Across the nation schools held a student-led teaching moment on March 14. Tens of thousands of students left their classrooms to protest gun violence in schools and inaction from elected officials to curb that violence during the National School Walkout.
In the Diocese of Belleville, about 110 students from Althoff Catholic High School participated in the walkout. Students and some faculty joined hands and formed a prayer circle on the athletic field behind the school and prayed silently for 17 minutes.
The school also scheduled an officially sanctioned Mass of remembrance of the 17 people killed at Marjory Stoneman Douglas School in Parkland, Florida. Students held lighted candles and photographs of the slain students and faculty and read brief biographies of the dead.
“We are praying for the violence to end,” said Principal David Harris. “We want our kids to feel safe and we feel they do here.”
However, some parents told school administrators that they objected to any kind of political statement.
Bishop Edward K. Braxton told The Messenger that the students who walked out of classes would not be reprimanded. “They have my complete support,” Bishop Braxton said.
The Bishop also referred to his statement to parish leaders after the school shooting in Parkland, Fla. In the statement the Bishop said:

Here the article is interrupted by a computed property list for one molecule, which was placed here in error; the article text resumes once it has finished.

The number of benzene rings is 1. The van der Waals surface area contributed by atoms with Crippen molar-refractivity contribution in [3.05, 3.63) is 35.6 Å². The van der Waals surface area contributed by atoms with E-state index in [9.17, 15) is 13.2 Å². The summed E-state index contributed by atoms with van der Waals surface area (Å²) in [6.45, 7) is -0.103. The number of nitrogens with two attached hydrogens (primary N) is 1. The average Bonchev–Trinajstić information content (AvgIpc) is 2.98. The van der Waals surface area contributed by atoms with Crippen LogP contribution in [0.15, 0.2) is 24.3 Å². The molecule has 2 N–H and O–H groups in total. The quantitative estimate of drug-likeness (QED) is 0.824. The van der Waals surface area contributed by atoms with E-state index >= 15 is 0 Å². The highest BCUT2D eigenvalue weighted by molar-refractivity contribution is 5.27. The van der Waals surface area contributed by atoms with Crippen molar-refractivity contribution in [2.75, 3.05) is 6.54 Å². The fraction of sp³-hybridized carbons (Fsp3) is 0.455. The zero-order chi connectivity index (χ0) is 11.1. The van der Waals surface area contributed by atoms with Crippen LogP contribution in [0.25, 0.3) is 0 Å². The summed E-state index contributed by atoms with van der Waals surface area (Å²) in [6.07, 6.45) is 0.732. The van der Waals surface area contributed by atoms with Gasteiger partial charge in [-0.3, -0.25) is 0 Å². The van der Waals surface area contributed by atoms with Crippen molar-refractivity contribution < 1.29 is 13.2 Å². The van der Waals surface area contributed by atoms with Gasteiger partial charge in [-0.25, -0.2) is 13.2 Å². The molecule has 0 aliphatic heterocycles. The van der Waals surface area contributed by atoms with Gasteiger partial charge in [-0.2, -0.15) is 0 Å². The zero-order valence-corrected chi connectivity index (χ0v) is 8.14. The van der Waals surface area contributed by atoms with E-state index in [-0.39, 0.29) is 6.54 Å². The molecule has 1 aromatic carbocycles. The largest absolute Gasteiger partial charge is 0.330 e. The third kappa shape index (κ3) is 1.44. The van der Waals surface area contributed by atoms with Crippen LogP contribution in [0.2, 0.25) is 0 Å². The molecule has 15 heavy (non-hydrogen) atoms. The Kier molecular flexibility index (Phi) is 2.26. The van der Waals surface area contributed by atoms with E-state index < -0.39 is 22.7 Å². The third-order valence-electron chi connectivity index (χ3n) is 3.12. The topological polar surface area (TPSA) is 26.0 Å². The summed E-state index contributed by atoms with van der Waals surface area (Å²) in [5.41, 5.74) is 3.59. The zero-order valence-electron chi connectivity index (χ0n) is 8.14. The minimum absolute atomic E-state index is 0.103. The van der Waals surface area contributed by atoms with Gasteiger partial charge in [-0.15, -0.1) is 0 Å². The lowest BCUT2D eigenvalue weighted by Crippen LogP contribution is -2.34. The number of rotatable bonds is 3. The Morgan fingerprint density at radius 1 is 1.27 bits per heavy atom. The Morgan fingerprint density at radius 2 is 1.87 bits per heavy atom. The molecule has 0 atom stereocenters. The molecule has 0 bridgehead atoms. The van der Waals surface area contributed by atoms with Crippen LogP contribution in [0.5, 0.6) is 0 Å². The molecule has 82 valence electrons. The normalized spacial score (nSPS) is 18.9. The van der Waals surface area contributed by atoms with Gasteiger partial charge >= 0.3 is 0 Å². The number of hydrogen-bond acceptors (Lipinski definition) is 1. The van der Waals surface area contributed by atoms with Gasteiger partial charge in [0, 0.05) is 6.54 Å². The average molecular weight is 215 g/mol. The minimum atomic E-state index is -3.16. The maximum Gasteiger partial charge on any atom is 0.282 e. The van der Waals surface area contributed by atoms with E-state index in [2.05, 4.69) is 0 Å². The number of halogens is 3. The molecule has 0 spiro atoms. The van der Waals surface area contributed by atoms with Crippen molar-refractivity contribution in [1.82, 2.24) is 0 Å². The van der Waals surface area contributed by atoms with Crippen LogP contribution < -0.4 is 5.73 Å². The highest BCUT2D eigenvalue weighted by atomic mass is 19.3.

“Some commentators are saying that many Americans have closed their ears and no longer hear the gunshots; closed their eyes and no longer see the bloodstained bodies; closed their noses and no longer smell the stench of death; and closed their hearts and no longer feel the unspeakable grief and heartbreak of the mothers and fathers, sisters and brothers, and husbands and wives of those who have been so senselessly murdered. Mass school murders have happened so frequently that we are no longer moved or outraged by them.
“It in my hope and prayer that neither you nor your parishioners are among those who have closed ears, eyes, noses, and hearts to this American tragedy. Please pray that I am not among them either. It is a tragedy not only because they were senseless murders but also because they were preventable murders. I believe every Catholic should be deeply, deeply distressed by our nation’s inability to end or, at the very least, significantly reduce the epidemic of mass shootings.
“I also believe that our parish communities are very appropriate places to hold serious, informed, prayerful discussions and debates about working for reasonable, realistic and responsible national legislation that will make it difficult for people with mental health problems to obtain deadly weapons. I encourage you to consider having such an evening discussion during this Lent. Our Federal Government seems unwilling or unable to do anything. The children who are being buried this week in Parkland, Florida could just as easily be children in our parish communities.”
Mater Dei High School Principal Dennis Litteken said the school planned to hold an all-school prayer. Gibault Principal Russ Hart did not return calls from The Messenger at press time.